CRT’s rejection of individualism also hurts people who are actually suffering from oppression. In Is Everyone Really Equal?, DiAngelo and Sensoy explain part of their distaste for individualism: it allegedly gives struggling people false hope. The authors claim, “The logic of individual autonomy that underlies liberal humanism (the idea that people are free to make independent rational decisions that determine their own fate) was viewed [by the founders of CRT and related movements] as a mechanism for keeping the marginalized in their place by obscuring larger structural systems of inequality.” That is: the idea that you can create your own outcomes in life is just another tool the United States uses to keep minorities down.

It’s true that some folks have it easier than others, but cultivating the mindset that you are responsible for your own life is powerful. Psychologists call this an internal locus of control. Psychologist Mathias Sager points out that the benefits of an internal locus of control include, “improved information acquisition,” “better decision-making processes,” “higher achievement,” and “generally increased happiness.”

By contrast, DiAngelo and Sensoy push their readers to adopt an external locus of control: the idea that their life outcomes are out of their hands. Psychology teacher Kendra Cherry points out the flaws with teaching students this worldview.

“If you believe that you hold the keys to your fate, you are more likely to change your situation when needed,” she says. “Conversely, if you think that the outcome is out of your hands, you may be less likely to work toward change.” People with an external locus of control, “Frequently feel hopeless or powerless in the face of difficult situations” and, “Are more prone to experiencing learned helplessness.” An external locus of control is especially detrimental to people who have bigger obstacles to overcome, because it can rob them of the drive and willpower necessary to overcome such obstacles. If you cannot, “determine your own fate,” after all, what’s the point in trying?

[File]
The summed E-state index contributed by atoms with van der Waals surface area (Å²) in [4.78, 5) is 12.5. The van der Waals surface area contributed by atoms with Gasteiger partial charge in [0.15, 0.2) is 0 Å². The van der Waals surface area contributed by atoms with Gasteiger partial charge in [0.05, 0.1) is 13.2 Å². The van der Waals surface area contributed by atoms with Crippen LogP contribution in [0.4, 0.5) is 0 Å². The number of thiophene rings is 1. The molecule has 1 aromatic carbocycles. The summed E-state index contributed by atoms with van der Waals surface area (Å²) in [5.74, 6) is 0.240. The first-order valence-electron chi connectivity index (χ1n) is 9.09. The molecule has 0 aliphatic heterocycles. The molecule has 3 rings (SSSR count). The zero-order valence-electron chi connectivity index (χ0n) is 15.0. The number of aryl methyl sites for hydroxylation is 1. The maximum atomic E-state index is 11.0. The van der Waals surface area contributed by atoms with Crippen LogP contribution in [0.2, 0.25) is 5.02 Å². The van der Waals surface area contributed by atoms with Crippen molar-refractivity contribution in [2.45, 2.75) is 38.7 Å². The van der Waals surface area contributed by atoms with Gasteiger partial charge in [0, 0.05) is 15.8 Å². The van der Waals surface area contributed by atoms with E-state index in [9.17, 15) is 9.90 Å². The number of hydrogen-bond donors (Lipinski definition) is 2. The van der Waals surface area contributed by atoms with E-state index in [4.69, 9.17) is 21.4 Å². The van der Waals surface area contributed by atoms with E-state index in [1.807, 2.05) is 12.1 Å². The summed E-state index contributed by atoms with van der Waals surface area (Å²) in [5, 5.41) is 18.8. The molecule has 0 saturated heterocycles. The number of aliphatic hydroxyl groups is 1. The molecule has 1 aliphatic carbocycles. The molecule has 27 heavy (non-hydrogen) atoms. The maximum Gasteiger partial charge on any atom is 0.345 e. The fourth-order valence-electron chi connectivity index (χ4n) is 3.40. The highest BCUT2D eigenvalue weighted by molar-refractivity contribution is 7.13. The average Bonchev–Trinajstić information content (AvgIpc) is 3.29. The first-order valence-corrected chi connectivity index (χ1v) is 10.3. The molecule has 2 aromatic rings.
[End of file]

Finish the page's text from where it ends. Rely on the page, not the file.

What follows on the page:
Finally, CRT’s rejection of individualism is at odds with the American tradition. As my colleagues Dan Sanchez and Patrick Carroll spell out in their essay “Individualism: A Deeply American Philosophy,” the philosophical and cultural core of the United States is individualism. The United States grew out of a humanistic liberal tradition that focused on the idea of individual rights, rights held by all people regardless of who their ancestors were. The Declaration of Independence is fundamentally individualistic, saying for the first time that all men had the same rights to, “life, liberty, and the pursuit of happiness.” Our culture is dominated by individualism: we rightly revere mold-breakers like Henry David Thoreau and Martin Luther King, Jr.

Critical Race Theory’s rejection of individualism robs it of explanatory power, runs counter to our American ideals, and creates real psychological hardship for people who are actually suffering. It doesn’t belong anywhere near our medical schools—or, for that matter, our colleges and high schools.

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Julian Adorney

Julian Adorney is a writer and marketing consultant with the Foundation for Economic Education.